The government should not have just shrugged off reports during a recent security summit in Singapore that there are around 1,200 Islamic State of Iraq and Syria (ISIS) operatives in the Philippines.
Indonesian Defense Minister General Ryamizard Ryacudu said ISIS members, fighting alongside local Moro rebels who have pledged allegiance to the radical group, include 40 from his country.
The prospect of a full ISIS invasion of southern Philippines, and possibly of other parts of the country, is far bigger than President Duterte’s war on drugs, which he had successfully used as campaign tact in last year’s elections.
To me, it is this myopic view which has blurred his vision on other equally urgent problems facing the country today. We are losing territories in the West Philippine Sea by the day, despite prodding from Supreme Court Associate Justice Antonio T. Carpio and former President Fidel V. Ramos to use the United Nations Convention on the Law of the Sea arbitral ruling that effectively nullified China’s nine-dash line claim over the vast swath of the West Philippine Sea as a deterrent.
On the economic front, his “Build, Build, Build” mantra to kick off an infrastructure renaissance seems to have encountered a major bump.
Socioeconomic Planning Secretary Ernesto M. Pernia admitted that expensive loans from China will not give us the Duterte-advertised “golden age of infrastructure”. He said: “It will be the bronze age, maybe of infrastructure or maybe dark age—dark age of infrastructure.”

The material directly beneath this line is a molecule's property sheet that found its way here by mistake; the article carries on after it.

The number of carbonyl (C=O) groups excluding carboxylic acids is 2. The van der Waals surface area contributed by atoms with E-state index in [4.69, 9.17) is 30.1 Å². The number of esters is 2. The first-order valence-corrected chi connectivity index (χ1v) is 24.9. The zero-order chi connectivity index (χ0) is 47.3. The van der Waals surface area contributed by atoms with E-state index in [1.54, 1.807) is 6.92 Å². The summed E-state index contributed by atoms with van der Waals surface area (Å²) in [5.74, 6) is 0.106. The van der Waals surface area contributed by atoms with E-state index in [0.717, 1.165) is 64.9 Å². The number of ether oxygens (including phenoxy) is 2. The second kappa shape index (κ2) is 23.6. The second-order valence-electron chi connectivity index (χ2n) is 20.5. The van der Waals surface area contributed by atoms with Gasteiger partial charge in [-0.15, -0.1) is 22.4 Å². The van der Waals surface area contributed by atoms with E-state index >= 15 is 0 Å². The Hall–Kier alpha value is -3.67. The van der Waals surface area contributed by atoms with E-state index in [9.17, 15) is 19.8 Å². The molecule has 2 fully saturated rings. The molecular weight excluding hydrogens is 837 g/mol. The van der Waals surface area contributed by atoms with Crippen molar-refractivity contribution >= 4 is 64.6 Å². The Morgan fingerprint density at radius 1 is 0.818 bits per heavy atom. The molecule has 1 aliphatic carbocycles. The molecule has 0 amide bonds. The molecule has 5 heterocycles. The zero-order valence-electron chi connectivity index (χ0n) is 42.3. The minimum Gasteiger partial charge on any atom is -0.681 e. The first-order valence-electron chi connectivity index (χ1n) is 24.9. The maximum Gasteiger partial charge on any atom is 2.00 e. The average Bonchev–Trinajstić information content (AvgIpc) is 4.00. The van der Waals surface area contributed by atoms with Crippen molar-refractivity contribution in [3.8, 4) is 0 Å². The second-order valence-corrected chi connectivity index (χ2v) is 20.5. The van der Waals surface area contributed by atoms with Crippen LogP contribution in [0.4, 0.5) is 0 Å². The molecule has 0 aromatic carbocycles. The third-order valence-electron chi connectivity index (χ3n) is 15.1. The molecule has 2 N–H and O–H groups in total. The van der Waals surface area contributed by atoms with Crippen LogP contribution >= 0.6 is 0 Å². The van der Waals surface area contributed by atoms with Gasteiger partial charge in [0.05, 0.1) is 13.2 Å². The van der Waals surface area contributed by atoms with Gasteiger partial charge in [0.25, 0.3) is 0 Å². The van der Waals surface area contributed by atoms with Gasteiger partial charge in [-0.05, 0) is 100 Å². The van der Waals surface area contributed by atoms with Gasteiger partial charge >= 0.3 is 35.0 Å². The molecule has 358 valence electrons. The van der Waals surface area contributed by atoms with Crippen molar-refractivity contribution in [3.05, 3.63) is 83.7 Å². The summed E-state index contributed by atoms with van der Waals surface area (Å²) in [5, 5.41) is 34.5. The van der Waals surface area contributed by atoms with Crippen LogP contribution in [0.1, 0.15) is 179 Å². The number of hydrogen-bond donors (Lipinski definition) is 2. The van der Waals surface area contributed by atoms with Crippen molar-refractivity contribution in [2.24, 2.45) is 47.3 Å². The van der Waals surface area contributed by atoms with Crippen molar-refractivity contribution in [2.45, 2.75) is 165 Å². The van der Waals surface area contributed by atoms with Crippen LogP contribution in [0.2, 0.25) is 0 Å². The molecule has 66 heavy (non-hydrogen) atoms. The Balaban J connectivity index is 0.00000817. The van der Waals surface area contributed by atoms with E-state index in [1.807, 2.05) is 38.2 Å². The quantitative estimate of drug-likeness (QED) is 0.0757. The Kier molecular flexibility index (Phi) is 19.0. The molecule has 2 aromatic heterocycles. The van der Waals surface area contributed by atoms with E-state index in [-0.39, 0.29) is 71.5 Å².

It now appears that such an ambitious project will be funded by income that will be gained from the comprehensive tax reform coupled with local borrowings to sidestep a likely “debt trap”.
The way I see it, the government will make do with the liquidity surplus in the domestic market. Finance Secretary Carlos G. Dominguez III himself said that around 80 percent from banks and other financial establishments will be loaned, and only 20 percent will come from lenders overseas for the next six years. This will be the sustenance of a wider yearly budget deficit of 3 percent so that we can allot more on infrastructure buildup.
But some pundits are wary of the way the tax reform will burden the citizenry, which is already hard put to pay for previous bad debts incurred by the late dictator, Ferdinand E. Marcos Sr.
The traffic situation in Metro Manila and other major cities in the country has worsened, with no quick fix in sight, as traffic planners conduct one failed experiment after another.
Then comes the ISIS threat.
I really hope that our military is well-equipped in nipping this problem in the bud. The problem should end in Marawi City, and ISIS should not be allowed to gain a foothold in any part of the archipelago. The ISIS image is virtually culled from horror movies, such that people freeze in terror or run in fear just by the mere mention of its name. Need I narrate how the recent tragic incident at Resorts World Manila which—in the absence of credible information —even House Speaker Pantaleon D. Alvarez immediately dubbed as an ISIS attack?
To be continued
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